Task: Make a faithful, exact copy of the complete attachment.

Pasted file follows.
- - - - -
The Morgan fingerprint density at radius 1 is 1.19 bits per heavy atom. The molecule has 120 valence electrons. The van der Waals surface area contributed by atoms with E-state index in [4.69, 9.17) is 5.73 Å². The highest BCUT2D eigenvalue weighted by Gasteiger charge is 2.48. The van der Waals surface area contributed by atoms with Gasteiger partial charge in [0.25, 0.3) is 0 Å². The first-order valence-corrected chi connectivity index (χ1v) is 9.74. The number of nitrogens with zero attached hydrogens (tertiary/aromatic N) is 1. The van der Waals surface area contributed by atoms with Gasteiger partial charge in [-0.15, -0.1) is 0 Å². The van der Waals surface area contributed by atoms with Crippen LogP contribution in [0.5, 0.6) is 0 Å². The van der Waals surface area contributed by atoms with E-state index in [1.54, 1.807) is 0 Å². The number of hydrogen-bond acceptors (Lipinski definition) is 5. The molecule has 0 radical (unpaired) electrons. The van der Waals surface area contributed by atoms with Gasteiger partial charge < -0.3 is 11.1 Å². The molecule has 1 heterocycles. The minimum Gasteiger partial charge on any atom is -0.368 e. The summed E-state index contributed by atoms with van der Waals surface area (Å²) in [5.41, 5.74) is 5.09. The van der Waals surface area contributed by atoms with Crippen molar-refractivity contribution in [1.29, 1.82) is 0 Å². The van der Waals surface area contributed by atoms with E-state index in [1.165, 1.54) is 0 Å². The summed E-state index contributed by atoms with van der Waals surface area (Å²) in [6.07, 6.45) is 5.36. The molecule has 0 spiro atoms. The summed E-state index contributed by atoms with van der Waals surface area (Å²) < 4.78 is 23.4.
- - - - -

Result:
The Morgan fingerprint density at radius 1 is 1.19 bits per heavy atom. The molecule has 120 valence electrons. The van der Waals surface area contributed by atoms with E-state index in [4.69, 9.17) is 5.73 Å². The highest BCUT2D eigenvalue weighted by Gasteiger charge is 2.48. The van der Waals surface area contributed by atoms with Gasteiger partial charge in [0.25, 0.3) is 0 Å². The first-order valence-corrected chi connectivity index (χ1v) is 9.74. The number of nitrogens with zero attached hydrogens (tertiary/aromatic N) is 1. The van der Waals surface area contributed by atoms with Gasteiger partial charge in [-0.15, -0.1) is 0 Å². The van der Waals surface area contributed by atoms with Crippen LogP contribution in [0.5, 0.6) is 0 Å². The van der Waals surface area contributed by atoms with E-state index in [1.54, 1.807) is 0 Å². The number of hydrogen-bond acceptors (Lipinski definition) is 5. The molecule has 0 radical (unpaired) electrons. The van der Waals surface area contributed by atoms with Gasteiger partial charge < -0.3 is 11.1 Å². The molecule has 1 heterocycles. The minimum Gasteiger partial charge on any atom is -0.368 e. The summed E-state index contributed by atoms with van der Waals surface area (Å²) in [5.41, 5.74) is 5.09. The van der Waals surface area contributed by atoms with Crippen molar-refractivity contribution in [1.29, 1.82) is 0 Å². The van der Waals surface area contributed by atoms with E-state index in [1.165, 1.54) is 0 Å². The summed E-state index contributed by atoms with van der Waals surface area (Å²) in [6.07, 6.45) is 5.36. The molecule has 0 spiro atoms. The summed E-state index contributed by atoms with van der Waals surface area (Å²) < 4.78 is 23.4.